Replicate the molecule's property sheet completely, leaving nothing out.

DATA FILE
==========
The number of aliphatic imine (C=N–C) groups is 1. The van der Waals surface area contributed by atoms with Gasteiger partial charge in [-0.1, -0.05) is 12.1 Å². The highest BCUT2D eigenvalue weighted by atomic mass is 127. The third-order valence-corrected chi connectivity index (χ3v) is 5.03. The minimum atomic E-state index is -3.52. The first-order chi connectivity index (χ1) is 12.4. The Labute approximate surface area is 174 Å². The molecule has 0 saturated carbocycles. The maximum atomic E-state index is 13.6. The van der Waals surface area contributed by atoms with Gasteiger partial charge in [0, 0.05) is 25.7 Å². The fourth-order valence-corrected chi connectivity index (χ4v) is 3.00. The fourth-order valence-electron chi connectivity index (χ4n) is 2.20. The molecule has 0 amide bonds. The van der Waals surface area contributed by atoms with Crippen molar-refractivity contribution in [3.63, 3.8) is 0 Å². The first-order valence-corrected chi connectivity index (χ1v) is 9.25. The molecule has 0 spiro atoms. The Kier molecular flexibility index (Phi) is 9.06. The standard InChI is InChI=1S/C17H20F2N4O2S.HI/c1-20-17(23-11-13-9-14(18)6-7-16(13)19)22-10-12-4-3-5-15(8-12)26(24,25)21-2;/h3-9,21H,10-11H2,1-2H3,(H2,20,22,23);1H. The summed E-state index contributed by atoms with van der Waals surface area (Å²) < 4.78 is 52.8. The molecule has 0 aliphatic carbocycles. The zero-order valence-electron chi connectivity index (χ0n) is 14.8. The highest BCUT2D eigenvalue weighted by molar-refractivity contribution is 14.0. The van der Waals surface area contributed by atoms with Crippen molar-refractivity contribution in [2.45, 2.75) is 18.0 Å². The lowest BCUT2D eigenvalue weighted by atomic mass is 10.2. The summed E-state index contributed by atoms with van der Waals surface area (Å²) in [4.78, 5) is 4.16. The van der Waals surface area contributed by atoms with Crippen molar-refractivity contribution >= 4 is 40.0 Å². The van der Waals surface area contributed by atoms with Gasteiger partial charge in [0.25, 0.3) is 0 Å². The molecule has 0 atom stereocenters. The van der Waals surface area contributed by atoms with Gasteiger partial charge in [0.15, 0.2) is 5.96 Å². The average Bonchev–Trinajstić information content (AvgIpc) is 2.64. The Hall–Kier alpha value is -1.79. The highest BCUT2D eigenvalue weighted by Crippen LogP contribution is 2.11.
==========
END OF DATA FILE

The number of aliphatic imine (C=N–C) groups is 1. The van der Waals surface area contributed by atoms with Gasteiger partial charge in [-0.1, -0.05) is 12.1 Å². The highest BCUT2D eigenvalue weighted by atomic mass is 127. The third-order valence-corrected chi connectivity index (χ3v) is 5.03. The minimum atomic E-state index is -3.52. The first-order chi connectivity index (χ1) is 12.4. The Labute approximate surface area is 174 Å². The molecule has 0 saturated carbocycles. The maximum atomic E-state index is 13.6. The van der Waals surface area contributed by atoms with Gasteiger partial charge in [0, 0.05) is 25.7 Å². The fourth-order valence-corrected chi connectivity index (χ4v) is 3.00. The fourth-order valence-electron chi connectivity index (χ4n) is 2.20. The molecule has 0 amide bonds. The van der Waals surface area contributed by atoms with Crippen molar-refractivity contribution in [3.63, 3.8) is 0 Å². The first-order valence-corrected chi connectivity index (χ1v) is 9.25. The molecule has 0 spiro atoms. The Kier molecular flexibility index (Phi) is 9.06. The standard InChI is InChI=1S/C17H20F2N4O2S.HI/c1-20-17(23-11-13-9-14(18)6-7-16(13)19)22-10-12-4-3-5-15(8-12)26(24,25)21-2;/h3-9,21H,10-11H2,1-2H3,(H2,20,22,23);1H. The summed E-state index contributed by atoms with van der Waals surface area (Å²) < 4.78 is 52.8. The molecule has 0 aliphatic carbocycles. The zero-order valence-electron chi connectivity index (χ0n) is 14.8. The highest BCUT2D eigenvalue weighted by molar-refractivity contribution is 14.0. The van der Waals surface area contributed by atoms with Crippen molar-refractivity contribution in [2.45, 2.75) is 18.0 Å². The lowest BCUT2D eigenvalue weighted by atomic mass is 10.2. The summed E-state index contributed by atoms with van der Waals surface area (Å²) in [4.78, 5) is 4.16. The van der Waals surface area contributed by atoms with Crippen molar-refractivity contribution >= 4 is 40.0 Å². The van der Waals surface area contributed by atoms with Gasteiger partial charge in [0.25, 0.3) is 0 Å². The molecule has 0 atom stereocenters. The van der Waals surface area contributed by atoms with Gasteiger partial charge in [0.15, 0.2) is 5.96 Å². The average Bonchev–Trinajstić information content (AvgIpc) is 2.64. The Hall–Kier alpha value is -1.79. The highest BCUT2D eigenvalue weighted by Crippen LogP contribution is 2.11.